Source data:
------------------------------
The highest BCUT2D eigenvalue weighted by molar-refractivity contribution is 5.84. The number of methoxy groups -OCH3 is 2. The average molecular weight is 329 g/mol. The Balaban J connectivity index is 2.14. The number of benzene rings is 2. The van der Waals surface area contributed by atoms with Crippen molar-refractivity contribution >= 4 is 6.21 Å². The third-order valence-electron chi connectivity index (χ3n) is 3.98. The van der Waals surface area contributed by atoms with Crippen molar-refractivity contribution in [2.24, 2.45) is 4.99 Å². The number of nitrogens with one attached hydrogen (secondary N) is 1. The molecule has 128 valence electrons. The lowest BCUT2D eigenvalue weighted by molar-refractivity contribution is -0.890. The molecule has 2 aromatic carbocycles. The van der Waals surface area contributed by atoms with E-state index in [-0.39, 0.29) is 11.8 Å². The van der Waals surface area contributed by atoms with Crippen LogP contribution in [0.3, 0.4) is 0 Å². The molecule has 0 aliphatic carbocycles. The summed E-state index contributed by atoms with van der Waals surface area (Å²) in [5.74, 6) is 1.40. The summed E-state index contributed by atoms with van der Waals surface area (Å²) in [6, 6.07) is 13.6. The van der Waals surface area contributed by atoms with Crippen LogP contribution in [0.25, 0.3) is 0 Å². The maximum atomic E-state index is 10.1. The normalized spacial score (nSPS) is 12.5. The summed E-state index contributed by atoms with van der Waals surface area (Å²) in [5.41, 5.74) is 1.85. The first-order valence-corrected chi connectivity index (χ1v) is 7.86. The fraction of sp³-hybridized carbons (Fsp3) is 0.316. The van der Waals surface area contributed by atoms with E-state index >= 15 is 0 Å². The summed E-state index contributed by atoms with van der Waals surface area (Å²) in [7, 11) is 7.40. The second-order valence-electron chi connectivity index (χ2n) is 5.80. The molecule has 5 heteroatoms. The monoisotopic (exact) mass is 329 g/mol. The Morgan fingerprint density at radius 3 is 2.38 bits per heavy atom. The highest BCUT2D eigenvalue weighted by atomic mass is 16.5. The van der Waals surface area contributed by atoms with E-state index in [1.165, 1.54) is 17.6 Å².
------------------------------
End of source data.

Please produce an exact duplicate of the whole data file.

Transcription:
The highest BCUT2D eigenvalue weighted by molar-refractivity contribution is 5.84. The number of methoxy groups -OCH3 is 2. The average molecular weight is 329 g/mol. The Balaban J connectivity index is 2.14. The number of benzene rings is 2. The van der Waals surface area contributed by atoms with Crippen molar-refractivity contribution >= 4 is 6.21 Å². The third-order valence-electron chi connectivity index (χ3n) is 3.98. The van der Waals surface area contributed by atoms with Crippen molar-refractivity contribution in [2.24, 2.45) is 4.99 Å². The number of nitrogens with one attached hydrogen (secondary N) is 1. The molecule has 128 valence electrons. The lowest BCUT2D eigenvalue weighted by molar-refractivity contribution is -0.890. The molecule has 2 aromatic carbocycles. The van der Waals surface area contributed by atoms with E-state index in [-0.39, 0.29) is 11.8 Å². The van der Waals surface area contributed by atoms with Crippen LogP contribution in [0.3, 0.4) is 0 Å². The molecule has 0 aliphatic carbocycles. The summed E-state index contributed by atoms with van der Waals surface area (Å²) in [5.74, 6) is 1.40. The summed E-state index contributed by atoms with van der Waals surface area (Å²) in [6, 6.07) is 13.6. The van der Waals surface area contributed by atoms with Crippen LogP contribution in [0.25, 0.3) is 0 Å². The maximum atomic E-state index is 10.1. The normalized spacial score (nSPS) is 12.5. The summed E-state index contributed by atoms with van der Waals surface area (Å²) in [5.41, 5.74) is 1.85. The first-order valence-corrected chi connectivity index (χ1v) is 7.86. The fraction of sp³-hybridized carbons (Fsp3) is 0.316. The van der Waals surface area contributed by atoms with E-state index >= 15 is 0 Å². The summed E-state index contributed by atoms with van der Waals surface area (Å²) in [7, 11) is 7.40. The second-order valence-electron chi connectivity index (χ2n) is 5.80. The molecule has 5 heteroatoms. The monoisotopic (exact) mass is 329 g/mol. The Morgan fingerprint density at radius 3 is 2.38 bits per heavy atom. The highest BCUT2D eigenvalue weighted by atomic mass is 16.5. The van der Waals surface area contributed by atoms with E-state index in [1.165, 1.54) is 17.6 Å².